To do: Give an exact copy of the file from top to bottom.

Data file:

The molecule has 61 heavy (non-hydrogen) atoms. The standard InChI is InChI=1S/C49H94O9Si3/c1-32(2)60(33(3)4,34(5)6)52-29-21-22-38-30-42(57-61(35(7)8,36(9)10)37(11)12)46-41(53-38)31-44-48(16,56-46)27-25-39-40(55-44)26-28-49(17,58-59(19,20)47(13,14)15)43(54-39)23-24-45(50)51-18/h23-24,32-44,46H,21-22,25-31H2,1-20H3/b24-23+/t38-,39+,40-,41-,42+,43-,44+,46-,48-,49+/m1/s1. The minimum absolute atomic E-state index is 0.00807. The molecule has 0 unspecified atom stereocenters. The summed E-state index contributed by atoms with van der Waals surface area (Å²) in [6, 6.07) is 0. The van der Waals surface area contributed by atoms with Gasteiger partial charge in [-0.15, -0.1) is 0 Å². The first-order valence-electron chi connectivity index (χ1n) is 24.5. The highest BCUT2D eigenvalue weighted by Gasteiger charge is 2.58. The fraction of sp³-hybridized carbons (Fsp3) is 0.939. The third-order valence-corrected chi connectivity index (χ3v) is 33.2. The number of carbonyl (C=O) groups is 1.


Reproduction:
The molecule has 61 heavy (non-hydrogen) atoms. The standard InChI is InChI=1S/C49H94O9Si3/c1-32(2)60(33(3)4,34(5)6)52-29-21-22-38-30-42(57-61(35(7)8,36(9)10)37(11)12)46-41(53-38)31-44-48(16,56-46)27-25-39-40(55-44)26-28-49(17,58-59(19,20)47(13,14)15)43(54-39)23-24-45(50)51-18/h23-24,32-44,46H,21-22,25-31H2,1-20H3/b24-23+/t38-,39+,40-,41-,42+,43-,44+,46-,48-,49+/m1/s1. The minimum absolute atomic E-state index is 0.00807. The molecule has 0 unspecified atom stereocenters. The summed E-state index contributed by atoms with van der Waals surface area (Å²) in [6, 6.07) is 0. The van der Waals surface area contributed by atoms with Gasteiger partial charge in [-0.15, -0.1) is 0 Å². The first-order valence-electron chi connectivity index (χ1n) is 24.5. The highest BCUT2D eigenvalue weighted by Gasteiger charge is 2.58. The fraction of sp³-hybridized carbons (Fsp3) is 0.939. The third-order valence-corrected chi connectivity index (χ3v) is 33.2. The number of carbonyl (C=O) groups is 1.